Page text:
Effect of tree pruning and pruning application to trees on nitrogen fixation by Leucaena and Gliricidia

Abstract

A microplot study was conducted with Leucaena leucocephala and Gliricidia sepium to determine the effect of pruning the trees and applying the prunings to the soil (as either surface mulch or soil-incorporated green manure) on N2 fixation by the trees. N2 fixation was estimated by the 15N dilution method, and the non-N2-fixing species Senna siamea was used as a reference species. Number and dry weight of nodules were reduced with applications of prunings in Leucaena, and increased in Gliricidia. For both species, the lowest rate of N2 fixation (47%) occurred under green manure incorporation after pruning, and the highest (66%) with mulching and no-pruning. Incorporation of green manure into soil significantly depressed N2 fixation by 19.1% in Gliricidia and 20.6% in Leucaena compared to no-pruning treatment. The deleterious effect of incorporation of prunings into soil also affected the amount of N2 fixed. During the nine months following pruning, green manure incorporation steadily decreased the percentage of N2 fixed, whereas with no-pruning, pruning only and pruning with mulching, N2 fixation increased with time. Reduction of N2 fixation in pruned plants could imply that they would compete for N with interplanted food crops, causing lower N use efficiency by the latter. Despite lower dry-matter and N yields of Leucaena as compared with Gliricidia, its biological N2 fixation amounted to 73% of its N requirement as opposed to the corresponding figures of 50% for Gliricidia.

This is a preview of subscription content, access via your institution.

References

  1. Diatloff A (1973) Leucaena needs inoculation. Queensl Agric J 99: 642–644

    Google Scholar 

  2. Dreyfus B, Diem HG, Freire J, Keya SO and Dommergues YR (1987) Nitrogen fixation in tropical agriculture and forestry. In: DaSilva EJ, Dommergues YR, Nyns EJ and Ratledge C (eds) Microbiological Technology in the Developing World, pp 7–50. Oxford University Press, Oxford, UK

    Google Scholar 

  3. Duhoux E and Dommergues Y (1985) The use of nitrogen fixing trees in forestry and soil restoration in the tropics. In: Ssali H and Keya SO (eds) Biological Nitrogen Fixation in Africa, pp 384–400. Nairobi Mircen, Kenya

    Google Scholar 

  4. Fried M and Middelboe V (1977) Measurement of amount of nitrogen fixed by a legume crop. Plant and Soil 47: 713–715

    CAS  Article  Google Scholar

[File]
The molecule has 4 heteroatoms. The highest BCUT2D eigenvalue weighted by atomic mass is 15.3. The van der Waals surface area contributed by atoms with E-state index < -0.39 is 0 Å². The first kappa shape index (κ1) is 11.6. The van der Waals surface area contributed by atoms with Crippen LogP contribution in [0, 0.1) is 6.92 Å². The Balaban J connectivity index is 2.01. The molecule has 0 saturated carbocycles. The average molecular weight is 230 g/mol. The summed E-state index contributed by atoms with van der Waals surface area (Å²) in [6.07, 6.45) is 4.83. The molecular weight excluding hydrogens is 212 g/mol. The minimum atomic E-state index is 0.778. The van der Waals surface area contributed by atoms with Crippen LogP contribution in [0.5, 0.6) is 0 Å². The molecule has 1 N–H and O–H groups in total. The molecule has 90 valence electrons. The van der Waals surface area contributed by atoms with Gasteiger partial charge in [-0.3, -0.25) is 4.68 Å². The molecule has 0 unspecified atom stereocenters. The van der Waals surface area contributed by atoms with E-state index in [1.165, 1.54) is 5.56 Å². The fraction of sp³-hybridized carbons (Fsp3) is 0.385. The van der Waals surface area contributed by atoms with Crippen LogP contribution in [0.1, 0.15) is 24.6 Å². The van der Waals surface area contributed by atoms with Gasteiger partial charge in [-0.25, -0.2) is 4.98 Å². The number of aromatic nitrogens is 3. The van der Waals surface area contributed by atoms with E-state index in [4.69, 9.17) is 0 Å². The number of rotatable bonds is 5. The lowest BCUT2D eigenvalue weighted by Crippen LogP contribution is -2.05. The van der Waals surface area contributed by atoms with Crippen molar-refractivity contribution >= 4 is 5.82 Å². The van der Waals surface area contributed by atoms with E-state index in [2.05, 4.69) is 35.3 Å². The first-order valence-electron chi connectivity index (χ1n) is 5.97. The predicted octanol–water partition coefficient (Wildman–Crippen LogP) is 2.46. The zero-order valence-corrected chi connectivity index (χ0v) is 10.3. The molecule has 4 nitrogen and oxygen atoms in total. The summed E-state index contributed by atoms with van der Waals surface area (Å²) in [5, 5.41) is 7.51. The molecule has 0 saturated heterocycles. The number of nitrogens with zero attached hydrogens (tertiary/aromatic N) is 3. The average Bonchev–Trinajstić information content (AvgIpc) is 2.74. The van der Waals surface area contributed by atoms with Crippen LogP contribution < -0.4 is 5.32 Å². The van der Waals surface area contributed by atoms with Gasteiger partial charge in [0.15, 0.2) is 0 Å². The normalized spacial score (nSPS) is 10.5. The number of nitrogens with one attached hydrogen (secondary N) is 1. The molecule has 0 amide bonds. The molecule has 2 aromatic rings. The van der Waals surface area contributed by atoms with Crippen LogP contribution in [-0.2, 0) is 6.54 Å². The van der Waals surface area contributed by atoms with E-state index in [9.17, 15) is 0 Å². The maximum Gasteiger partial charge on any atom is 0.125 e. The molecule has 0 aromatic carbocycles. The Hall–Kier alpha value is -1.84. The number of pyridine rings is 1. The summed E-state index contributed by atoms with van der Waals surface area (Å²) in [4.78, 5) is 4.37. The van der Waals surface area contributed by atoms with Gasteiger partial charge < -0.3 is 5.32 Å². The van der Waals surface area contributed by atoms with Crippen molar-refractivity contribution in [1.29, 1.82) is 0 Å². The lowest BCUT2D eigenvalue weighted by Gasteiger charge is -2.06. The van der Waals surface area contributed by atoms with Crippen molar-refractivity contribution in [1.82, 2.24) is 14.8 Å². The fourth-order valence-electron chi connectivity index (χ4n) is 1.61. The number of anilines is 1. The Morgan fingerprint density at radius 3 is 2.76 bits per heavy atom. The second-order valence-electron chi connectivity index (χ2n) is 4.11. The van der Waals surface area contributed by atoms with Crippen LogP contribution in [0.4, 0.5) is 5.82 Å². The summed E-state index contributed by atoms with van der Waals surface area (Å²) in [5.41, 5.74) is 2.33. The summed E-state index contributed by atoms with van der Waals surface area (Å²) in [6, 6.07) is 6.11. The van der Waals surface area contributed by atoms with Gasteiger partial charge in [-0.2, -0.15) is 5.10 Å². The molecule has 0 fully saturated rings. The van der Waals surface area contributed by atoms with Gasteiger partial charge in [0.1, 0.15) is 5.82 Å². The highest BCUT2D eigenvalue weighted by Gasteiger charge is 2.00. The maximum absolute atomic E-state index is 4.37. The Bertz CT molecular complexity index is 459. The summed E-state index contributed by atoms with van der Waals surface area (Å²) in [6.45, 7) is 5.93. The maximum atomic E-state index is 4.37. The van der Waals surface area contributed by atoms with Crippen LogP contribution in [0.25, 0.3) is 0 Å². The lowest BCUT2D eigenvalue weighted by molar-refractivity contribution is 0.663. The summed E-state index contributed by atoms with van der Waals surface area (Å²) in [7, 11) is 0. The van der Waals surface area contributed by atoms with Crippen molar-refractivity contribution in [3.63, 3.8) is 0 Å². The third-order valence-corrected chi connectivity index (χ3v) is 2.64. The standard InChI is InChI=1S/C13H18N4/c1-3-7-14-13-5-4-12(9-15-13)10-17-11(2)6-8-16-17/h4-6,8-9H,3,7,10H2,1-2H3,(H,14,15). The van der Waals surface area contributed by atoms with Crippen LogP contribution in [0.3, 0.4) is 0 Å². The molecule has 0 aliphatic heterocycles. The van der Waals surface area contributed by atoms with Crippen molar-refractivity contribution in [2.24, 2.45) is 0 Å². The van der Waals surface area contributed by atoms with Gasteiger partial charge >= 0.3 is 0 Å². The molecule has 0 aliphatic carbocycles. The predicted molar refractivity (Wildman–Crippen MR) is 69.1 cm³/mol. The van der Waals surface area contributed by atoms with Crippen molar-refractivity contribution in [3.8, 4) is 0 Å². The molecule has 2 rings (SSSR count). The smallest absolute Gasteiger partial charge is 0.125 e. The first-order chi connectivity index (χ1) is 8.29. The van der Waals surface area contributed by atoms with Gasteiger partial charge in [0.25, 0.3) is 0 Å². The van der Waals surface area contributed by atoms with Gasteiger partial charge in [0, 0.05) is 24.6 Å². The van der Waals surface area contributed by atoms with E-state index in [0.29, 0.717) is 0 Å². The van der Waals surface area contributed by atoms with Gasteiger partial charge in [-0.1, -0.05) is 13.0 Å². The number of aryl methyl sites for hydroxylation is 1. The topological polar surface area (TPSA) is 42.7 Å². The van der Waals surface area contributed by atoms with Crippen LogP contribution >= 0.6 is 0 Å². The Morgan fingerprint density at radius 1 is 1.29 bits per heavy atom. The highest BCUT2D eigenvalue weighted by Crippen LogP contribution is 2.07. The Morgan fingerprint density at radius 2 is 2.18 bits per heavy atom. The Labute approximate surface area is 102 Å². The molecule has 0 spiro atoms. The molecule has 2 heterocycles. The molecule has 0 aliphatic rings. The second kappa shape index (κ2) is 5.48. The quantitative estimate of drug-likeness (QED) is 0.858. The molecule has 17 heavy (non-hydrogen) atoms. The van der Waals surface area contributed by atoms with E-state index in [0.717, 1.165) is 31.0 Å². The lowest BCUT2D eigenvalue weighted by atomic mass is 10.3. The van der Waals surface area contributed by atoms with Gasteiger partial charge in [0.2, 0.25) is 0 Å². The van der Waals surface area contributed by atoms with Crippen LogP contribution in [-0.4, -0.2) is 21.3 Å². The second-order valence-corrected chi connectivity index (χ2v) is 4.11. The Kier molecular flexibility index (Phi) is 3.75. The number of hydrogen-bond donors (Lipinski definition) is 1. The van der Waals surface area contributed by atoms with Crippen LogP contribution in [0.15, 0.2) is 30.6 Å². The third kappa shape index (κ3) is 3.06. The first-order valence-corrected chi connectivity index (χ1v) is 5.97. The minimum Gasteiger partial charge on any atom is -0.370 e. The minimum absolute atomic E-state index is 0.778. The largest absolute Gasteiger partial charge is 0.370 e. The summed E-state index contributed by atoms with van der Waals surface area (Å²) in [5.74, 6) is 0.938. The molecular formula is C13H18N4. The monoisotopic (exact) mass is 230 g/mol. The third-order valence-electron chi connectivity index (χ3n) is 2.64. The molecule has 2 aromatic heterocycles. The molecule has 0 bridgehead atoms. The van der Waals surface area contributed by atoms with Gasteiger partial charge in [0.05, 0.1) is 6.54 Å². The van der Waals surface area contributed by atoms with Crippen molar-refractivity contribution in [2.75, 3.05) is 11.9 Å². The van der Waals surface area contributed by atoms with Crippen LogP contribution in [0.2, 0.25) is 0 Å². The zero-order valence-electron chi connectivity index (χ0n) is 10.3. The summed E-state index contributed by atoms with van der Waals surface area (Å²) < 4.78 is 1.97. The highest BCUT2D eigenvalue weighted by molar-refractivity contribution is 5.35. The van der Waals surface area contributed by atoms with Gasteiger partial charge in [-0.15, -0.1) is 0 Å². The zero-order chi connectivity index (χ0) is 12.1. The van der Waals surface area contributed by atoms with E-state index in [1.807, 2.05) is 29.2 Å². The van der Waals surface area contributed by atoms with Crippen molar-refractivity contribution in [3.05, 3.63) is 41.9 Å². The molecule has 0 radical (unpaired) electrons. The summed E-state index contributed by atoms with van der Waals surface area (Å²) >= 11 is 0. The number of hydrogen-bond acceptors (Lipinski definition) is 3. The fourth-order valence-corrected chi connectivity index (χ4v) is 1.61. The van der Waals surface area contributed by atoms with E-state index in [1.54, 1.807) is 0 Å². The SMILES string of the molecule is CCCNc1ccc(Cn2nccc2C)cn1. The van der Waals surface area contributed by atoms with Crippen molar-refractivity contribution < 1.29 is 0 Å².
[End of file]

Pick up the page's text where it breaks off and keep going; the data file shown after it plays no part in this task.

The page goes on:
5. Gibson AH (1977) The influence of the environment and managerial practice on the legumerhizobium symbiosis. In: Gibson AH (ed) A Treatise on Dinitrogen Fixation. IV: Agronomy and Ecology, pp 393–450. John Wiley, New York

    Google Scholar 

  6. Kadiata BD and Mulongoy K (1995) Early nitrogen fixation and utilization in Albizia lebbeck, Leucaena leucocephala, and Gliricidia sepium using nitrogen (15N) labelling. Comm Soil Sci Plant Anal 26 (9 & 10): 1397–1409

    CAS  Article  Google Scholar 

  7. Kang BT, Wilson GF and Spikens L (1981) Alley cropping maize (Zea mays L.) and leucaena (Leucaena leucocephala Lam. de Wit) in southern Nigeria. Plant and Soil 63: 165–179

    Article  Google Scholar 

  8. Kang BT, Wilson GF and Lawson TL (1984) Alley Cropping, a Stable Alternative to Shifting Cultivation. IITA, Ibadan, Nigeria, 22 pp

    Google Scholar 

  9. Lawson TL and Lal R (1979) Response of maize to surface and buried straw mulch on a tropical Alfisol. In: Lal R (ed) Soil Tillage and Crop Production. Proceedings Series 2, pp 63–74. IITA, Ibadan, Nigeria

    Google Scholar 

  10. Mulongoy K and Van der Meersch MK (1988) Nitrogen contribution by leucaena (Leucaena leucocephala) prunings to maize in an alley cropping system. Biol Fertil Soils 6: 282–285

    Article  Google Scholar 

  11. Nyamai DO (1990) Nitrogen fixation by leguminous trees: fixed nitrogen availability in mixedcrop systems and its effects on soil nitrogen capital. In: Gresshoff PM, Roth LE, Stacey G and Newton WE (eds) Nitrogen Fixation: Achievements and Objectives, p 665. Chapman & Hall, New York

    Google Scholar 

  12. Paul EA and Clark FE (1989) Soil Microbiology and Biochemistry. Academic Press Inc, San Diego, California, USA

    Google Scholar 

  13. Rachie KO (1983) Intercropping tree legumes with annual crops. In: Huxley PA (ed) Plant research and agroforestry, pp 103–116. ICRAF, Nairobi

    Google Scholar 

  14. Richards JE and Soper RJ (1979) Effect of N fertilizer on yield, protein content, and symbiotic N2 fixation in fababeans. Agron J 71: 807–811

    CAS  Article  Google Scholar 

  15. SAS (1985) SAS User's Guide: Basics. SAS Institute Inc, Cary, NC, USA

    Google Scholar 

  16. Venkateswarlu B and Singh RP (1988) Nodulation and nitrogenase activity patterns of Leucaena leucocephala and Gliricidia sepium during early stages of growth. Leucaena Res Rep 9: 55–58

    Google Scholar 

  17. Wilson GF, Kang BT and Mulongoy K (1986) Alley cropping: trees as sources of green manure and mulch in the tropics. Biol Agric Hort 3: 251–267

    Google Scholar 

Download references

Author information

Affiliations

Authors

Rights and permissions

Reprints and Permissions

About this article

Cite this article

Kadiata, B.D., Mulongoy, K. & Isirimah, N.O. Effect of tree pruning and pruning application to trees on nitrogen fixation by Leucaena and Gliricidia. Agroforestry Systems 39, 117–128 (1997). https://doi.org/10.1023/A:1005957206624

Download citation

  • green manure
  • mulch
  • pruning
  • woody legumes